Housing led the U.S. economy's first decline. Now the plunge in consumer spending—the worst in nearly three decades—augurs unpleasant quarters to come
A clearer picture of the economy's plight is now coming into focus, and it's not a pretty sight. Recent data confirm that consumers and businesses were already retrenching before the market turmoil began with the Sept. 15 bankruptcy of Lehman Brothers. Now, the subsequent widespread disruptions in the credit and equity markets have greatly accelerated those pullbacks, darkening the near-term outlook and retarding prospects for recovery. True, credit markets are beginning to thaw around the edges, but the bad news for the economy is: Too much damage has already been done.
Up to now, the economy's troubles have been largely housing-led, with homebuilding alone subtracting a full percentage point from overall growth over the past year, while consumers and businesses managed to keep their heads above water. Not anymore. This new, more ominous phase of weakness is consumer-driven, and it includes a transformation in consumer behavior that will weigh on spending growth throughout 2009.
Federal Reserve Chairman Ben Bernanke didn't use the R-word in his Oct. 20 congressional testimony, but his message rang of recession. He said the economy is likely to be weak for several quarters, with some risk of a protracted slowdown. Private economists are more direct. They expect a dip in third-quarter real gross domestic product, to be reported on Oct. 30, and foresee it being followed by larger contractions this quarter and next.
Last quarter's plunge in consumer spending was staggering. Surprisingly weak retail sales imply that inflation-adjusted consumer spending declined four months in a row, from June through September. For the quarter, spending fell some 3% annually, possibly the largest decline since the Carter Administration's credit controls in early 1980. Plus, October consumer outlays are certain to start the fourth quarter below the third-quarter average. That foreshadows another drop this quarter, especially given October's record plunge in consumer sentiment.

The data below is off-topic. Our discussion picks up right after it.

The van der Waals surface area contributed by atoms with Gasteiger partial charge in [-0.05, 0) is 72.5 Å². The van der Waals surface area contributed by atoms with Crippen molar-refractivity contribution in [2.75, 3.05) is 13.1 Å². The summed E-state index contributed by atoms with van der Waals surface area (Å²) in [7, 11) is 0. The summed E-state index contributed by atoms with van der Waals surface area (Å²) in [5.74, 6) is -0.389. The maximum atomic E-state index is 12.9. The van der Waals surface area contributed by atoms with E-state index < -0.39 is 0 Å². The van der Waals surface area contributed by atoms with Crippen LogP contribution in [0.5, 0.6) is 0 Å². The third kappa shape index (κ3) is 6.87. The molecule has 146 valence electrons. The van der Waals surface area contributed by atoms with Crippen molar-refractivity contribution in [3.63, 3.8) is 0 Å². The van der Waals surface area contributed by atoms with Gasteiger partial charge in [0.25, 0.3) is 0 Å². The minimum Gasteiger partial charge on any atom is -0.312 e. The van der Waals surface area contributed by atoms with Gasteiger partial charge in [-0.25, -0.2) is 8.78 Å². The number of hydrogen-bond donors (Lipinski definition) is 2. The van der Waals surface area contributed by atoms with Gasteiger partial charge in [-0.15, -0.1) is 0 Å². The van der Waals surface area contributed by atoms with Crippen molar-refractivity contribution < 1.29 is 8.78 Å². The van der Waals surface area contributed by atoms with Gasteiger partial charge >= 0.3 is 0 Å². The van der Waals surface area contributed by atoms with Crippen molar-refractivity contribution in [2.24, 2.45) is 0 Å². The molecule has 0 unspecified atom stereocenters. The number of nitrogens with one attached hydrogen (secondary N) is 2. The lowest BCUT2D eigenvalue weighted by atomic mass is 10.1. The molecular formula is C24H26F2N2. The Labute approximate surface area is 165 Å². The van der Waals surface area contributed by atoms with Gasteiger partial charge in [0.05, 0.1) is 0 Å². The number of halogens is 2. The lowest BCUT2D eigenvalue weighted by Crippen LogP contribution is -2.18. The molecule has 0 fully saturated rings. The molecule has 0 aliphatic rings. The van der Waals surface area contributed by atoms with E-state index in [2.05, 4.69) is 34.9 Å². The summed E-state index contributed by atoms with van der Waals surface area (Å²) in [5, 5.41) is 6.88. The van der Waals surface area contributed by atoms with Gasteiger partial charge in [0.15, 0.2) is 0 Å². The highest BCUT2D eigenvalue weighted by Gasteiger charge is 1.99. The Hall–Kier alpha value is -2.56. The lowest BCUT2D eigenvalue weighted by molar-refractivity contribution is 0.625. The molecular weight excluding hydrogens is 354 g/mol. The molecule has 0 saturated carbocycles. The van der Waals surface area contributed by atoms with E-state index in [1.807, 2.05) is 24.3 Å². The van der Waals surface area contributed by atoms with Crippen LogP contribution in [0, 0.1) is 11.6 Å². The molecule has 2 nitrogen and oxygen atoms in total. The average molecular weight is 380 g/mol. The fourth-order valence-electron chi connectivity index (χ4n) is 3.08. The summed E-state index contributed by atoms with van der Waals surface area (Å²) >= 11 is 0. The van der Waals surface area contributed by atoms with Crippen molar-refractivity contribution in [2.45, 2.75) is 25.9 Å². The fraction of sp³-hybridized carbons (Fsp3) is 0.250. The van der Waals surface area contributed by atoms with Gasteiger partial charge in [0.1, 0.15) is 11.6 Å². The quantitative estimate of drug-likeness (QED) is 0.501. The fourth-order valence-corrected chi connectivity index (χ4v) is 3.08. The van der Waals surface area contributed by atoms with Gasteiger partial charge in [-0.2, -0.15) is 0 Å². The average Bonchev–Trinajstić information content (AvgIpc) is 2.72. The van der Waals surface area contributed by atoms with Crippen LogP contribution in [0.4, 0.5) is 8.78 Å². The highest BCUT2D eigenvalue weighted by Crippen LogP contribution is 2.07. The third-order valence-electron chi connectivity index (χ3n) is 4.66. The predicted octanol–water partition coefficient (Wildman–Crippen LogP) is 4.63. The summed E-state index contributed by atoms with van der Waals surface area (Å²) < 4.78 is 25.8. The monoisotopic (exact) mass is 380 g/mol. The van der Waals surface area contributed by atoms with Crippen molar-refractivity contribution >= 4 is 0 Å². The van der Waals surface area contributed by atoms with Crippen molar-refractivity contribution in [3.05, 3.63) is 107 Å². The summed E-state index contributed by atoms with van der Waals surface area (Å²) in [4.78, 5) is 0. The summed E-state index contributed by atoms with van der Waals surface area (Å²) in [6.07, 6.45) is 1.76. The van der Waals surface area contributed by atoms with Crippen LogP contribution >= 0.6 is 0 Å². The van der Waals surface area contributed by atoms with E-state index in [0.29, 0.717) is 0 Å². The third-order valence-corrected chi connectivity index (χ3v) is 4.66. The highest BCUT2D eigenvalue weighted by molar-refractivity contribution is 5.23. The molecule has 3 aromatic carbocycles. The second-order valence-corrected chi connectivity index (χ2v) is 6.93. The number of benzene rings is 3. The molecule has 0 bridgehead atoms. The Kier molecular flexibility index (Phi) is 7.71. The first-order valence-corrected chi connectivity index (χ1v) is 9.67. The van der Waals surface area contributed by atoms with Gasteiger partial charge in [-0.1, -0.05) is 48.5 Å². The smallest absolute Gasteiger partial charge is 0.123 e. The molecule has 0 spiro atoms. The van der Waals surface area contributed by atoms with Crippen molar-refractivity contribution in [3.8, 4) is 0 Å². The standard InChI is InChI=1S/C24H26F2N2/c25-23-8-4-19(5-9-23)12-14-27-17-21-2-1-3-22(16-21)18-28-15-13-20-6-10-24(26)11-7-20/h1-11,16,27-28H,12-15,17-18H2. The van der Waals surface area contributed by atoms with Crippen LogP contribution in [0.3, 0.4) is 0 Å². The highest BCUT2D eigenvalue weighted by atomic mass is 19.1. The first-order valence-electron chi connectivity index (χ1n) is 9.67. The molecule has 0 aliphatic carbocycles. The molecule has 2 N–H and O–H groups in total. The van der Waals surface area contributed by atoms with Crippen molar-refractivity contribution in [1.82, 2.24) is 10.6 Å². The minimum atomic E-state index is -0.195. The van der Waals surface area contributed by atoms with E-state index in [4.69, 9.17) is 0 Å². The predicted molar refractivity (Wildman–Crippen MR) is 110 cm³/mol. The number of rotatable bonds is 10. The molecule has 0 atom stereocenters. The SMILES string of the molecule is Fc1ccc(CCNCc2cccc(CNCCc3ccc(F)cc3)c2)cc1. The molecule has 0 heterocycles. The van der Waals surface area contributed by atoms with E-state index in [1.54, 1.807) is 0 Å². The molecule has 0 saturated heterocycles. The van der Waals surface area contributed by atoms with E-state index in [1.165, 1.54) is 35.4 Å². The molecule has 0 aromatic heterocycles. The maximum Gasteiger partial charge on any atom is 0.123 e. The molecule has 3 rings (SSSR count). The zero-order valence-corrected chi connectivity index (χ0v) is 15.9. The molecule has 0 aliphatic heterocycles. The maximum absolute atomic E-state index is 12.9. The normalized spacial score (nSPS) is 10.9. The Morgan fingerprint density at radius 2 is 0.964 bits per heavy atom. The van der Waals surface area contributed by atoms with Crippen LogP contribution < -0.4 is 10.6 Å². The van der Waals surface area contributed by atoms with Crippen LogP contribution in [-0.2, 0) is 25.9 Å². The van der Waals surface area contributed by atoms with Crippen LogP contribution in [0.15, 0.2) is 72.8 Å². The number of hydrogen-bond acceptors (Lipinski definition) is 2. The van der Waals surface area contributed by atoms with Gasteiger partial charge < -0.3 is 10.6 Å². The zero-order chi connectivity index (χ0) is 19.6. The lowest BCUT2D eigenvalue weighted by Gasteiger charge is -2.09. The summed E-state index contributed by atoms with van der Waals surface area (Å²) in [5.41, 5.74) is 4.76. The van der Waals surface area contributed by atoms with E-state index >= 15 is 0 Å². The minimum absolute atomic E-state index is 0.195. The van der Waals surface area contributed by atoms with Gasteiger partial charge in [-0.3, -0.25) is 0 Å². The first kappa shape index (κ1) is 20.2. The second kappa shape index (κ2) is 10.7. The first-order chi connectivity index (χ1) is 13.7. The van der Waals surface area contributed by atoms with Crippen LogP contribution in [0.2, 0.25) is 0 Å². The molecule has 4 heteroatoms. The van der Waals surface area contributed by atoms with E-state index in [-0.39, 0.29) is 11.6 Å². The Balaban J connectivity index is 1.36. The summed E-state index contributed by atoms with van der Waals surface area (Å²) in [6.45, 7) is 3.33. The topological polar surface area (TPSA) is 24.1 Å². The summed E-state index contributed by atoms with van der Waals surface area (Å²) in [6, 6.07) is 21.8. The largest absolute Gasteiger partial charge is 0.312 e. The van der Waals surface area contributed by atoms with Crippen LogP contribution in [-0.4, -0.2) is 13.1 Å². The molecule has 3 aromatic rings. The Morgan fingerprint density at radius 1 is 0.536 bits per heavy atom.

Falling oil prices will help, but they are no panacea. Oil is now about half its $145-per-barrel peak in July, knocking more than $1 off the price of a gallon of gas. Economists at UBS (UBS) note that because U.S. households buy about 100 billion gallons of gas per year, a dollar-a-gallon drop in pump prices, if sustained, would free up some $100 billion for spending. That's about as much stimulus as this year's tax rebates. Another Washington stimulus package, endorsed by Bernanke in his Oct. 20 testimony, appears on the way, but any benefits are unlikely to be felt before well into next year.
Losses in jobs and income will depress consumer spending for most of 2009, as businesses cut back in response to new weakness in demand, tight credit, and an unusually uncertain outlook. Early-bird readings on October business activity lurched downward in the Philadelphia and New York Federal Reserve districts. The Philly Fed reported that many companies were having trouble securing credit to finance their operations, and 43% of the businesses surveyed were cutting their capital spending.
Longer term, the impact on consumer spending will come from the new savings imperative, a result of fading support from easy credit and household wealth. Big gains in stocks and home values in earlier years gave consumers both the wherewithal to increase their debt and an alternative to saving from their incomes. That's why the savings rate fell to zero. Through the third quarter, wealth losses over the previous 12 months surpassed $4 trillion, even before the October swoon. Neither those losses nor easy credit will come back anytime soon. Next year, more of the growth in household income will have to go to savings, leaving less room for growth in spending.
None of this rules out a modest economic recovery later next year. As credit begins to flow normally, interest rates will fall, housing's drag will ease, and consumers will start spending again—but at a much more subdued rate than in recent years.
Join a debate about whether more consumer spending will help the economy.